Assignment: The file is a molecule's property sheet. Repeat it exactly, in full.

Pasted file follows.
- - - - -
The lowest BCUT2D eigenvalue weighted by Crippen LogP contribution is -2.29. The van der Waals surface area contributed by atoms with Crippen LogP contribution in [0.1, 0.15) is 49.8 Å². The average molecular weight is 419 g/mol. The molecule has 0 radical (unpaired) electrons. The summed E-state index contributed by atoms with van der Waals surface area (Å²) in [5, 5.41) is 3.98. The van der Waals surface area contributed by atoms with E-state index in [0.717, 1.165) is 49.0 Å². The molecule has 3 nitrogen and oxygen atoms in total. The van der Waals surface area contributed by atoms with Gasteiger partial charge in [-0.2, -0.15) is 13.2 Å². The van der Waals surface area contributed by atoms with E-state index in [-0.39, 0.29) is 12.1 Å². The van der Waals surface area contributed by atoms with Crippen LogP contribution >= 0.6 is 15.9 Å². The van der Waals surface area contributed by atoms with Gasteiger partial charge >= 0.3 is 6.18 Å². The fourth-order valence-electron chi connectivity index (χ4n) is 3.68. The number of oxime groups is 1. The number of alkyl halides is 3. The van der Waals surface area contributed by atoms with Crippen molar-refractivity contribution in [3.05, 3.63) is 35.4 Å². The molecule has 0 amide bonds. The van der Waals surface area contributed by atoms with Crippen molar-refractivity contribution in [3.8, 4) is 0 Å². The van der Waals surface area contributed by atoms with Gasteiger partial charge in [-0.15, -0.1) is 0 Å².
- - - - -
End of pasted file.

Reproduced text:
The lowest BCUT2D eigenvalue weighted by Crippen LogP contribution is -2.29. The van der Waals surface area contributed by atoms with Crippen LogP contribution in [0.1, 0.15) is 49.8 Å². The average molecular weight is 419 g/mol. The molecule has 0 radical (unpaired) electrons. The summed E-state index contributed by atoms with van der Waals surface area (Å²) in [5, 5.41) is 3.98. The van der Waals surface area contributed by atoms with E-state index in [0.717, 1.165) is 49.0 Å². The molecule has 3 nitrogen and oxygen atoms in total. The van der Waals surface area contributed by atoms with Gasteiger partial charge in [-0.2, -0.15) is 13.2 Å². The van der Waals surface area contributed by atoms with E-state index in [-0.39, 0.29) is 12.1 Å². The van der Waals surface area contributed by atoms with Crippen LogP contribution >= 0.6 is 15.9 Å². The van der Waals surface area contributed by atoms with Gasteiger partial charge >= 0.3 is 6.18 Å². The fourth-order valence-electron chi connectivity index (χ4n) is 3.68. The number of oxime groups is 1. The number of alkyl halides is 3. The van der Waals surface area contributed by atoms with Crippen molar-refractivity contribution in [3.05, 3.63) is 35.4 Å². The molecule has 0 amide bonds. The van der Waals surface area contributed by atoms with Crippen molar-refractivity contribution in [3.8, 4) is 0 Å². The van der Waals surface area contributed by atoms with Gasteiger partial charge in [-0.15, -0.1) is 0 Å².